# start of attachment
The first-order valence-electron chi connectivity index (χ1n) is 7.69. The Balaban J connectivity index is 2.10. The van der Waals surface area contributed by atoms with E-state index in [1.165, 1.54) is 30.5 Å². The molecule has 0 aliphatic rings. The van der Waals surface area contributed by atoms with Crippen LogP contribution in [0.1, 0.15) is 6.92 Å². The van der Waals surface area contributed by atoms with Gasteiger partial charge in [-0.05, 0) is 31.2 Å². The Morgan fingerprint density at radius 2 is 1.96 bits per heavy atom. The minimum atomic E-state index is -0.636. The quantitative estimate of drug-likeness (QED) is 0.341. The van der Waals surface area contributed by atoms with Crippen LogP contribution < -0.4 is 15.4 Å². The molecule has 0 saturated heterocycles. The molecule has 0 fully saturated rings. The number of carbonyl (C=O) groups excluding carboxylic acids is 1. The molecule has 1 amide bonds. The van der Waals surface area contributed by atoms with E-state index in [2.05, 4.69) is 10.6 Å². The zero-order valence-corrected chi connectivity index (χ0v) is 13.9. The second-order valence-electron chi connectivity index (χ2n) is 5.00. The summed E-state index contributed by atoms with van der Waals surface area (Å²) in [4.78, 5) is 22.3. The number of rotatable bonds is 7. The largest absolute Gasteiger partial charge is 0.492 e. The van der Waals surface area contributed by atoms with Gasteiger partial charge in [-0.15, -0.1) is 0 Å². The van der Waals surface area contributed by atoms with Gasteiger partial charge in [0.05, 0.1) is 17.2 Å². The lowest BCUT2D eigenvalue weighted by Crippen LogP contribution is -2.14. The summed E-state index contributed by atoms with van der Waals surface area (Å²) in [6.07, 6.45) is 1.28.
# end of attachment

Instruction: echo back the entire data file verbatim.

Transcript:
The first-order valence-electron chi connectivity index (χ1n) is 7.69. The Balaban J connectivity index is 2.10. The van der Waals surface area contributed by atoms with E-state index in [1.165, 1.54) is 30.5 Å². The molecule has 0 aliphatic rings. The van der Waals surface area contributed by atoms with Crippen LogP contribution in [0.1, 0.15) is 6.92 Å². The van der Waals surface area contributed by atoms with Gasteiger partial charge in [-0.05, 0) is 31.2 Å². The Morgan fingerprint density at radius 2 is 1.96 bits per heavy atom. The minimum atomic E-state index is -0.636. The quantitative estimate of drug-likeness (QED) is 0.341. The van der Waals surface area contributed by atoms with Crippen LogP contribution < -0.4 is 15.4 Å². The molecule has 0 saturated heterocycles. The molecule has 0 fully saturated rings. The number of carbonyl (C=O) groups excluding carboxylic acids is 1. The molecule has 1 amide bonds. The van der Waals surface area contributed by atoms with E-state index in [2.05, 4.69) is 10.6 Å². The zero-order valence-corrected chi connectivity index (χ0v) is 13.9. The second-order valence-electron chi connectivity index (χ2n) is 5.00. The summed E-state index contributed by atoms with van der Waals surface area (Å²) in [4.78, 5) is 22.3. The number of rotatable bonds is 7. The largest absolute Gasteiger partial charge is 0.492 e. The van der Waals surface area contributed by atoms with Gasteiger partial charge in [-0.15, -0.1) is 0 Å². The van der Waals surface area contributed by atoms with Gasteiger partial charge in [0.05, 0.1) is 17.2 Å². The lowest BCUT2D eigenvalue weighted by Crippen LogP contribution is -2.14. The summed E-state index contributed by atoms with van der Waals surface area (Å²) in [6.07, 6.45) is 1.28.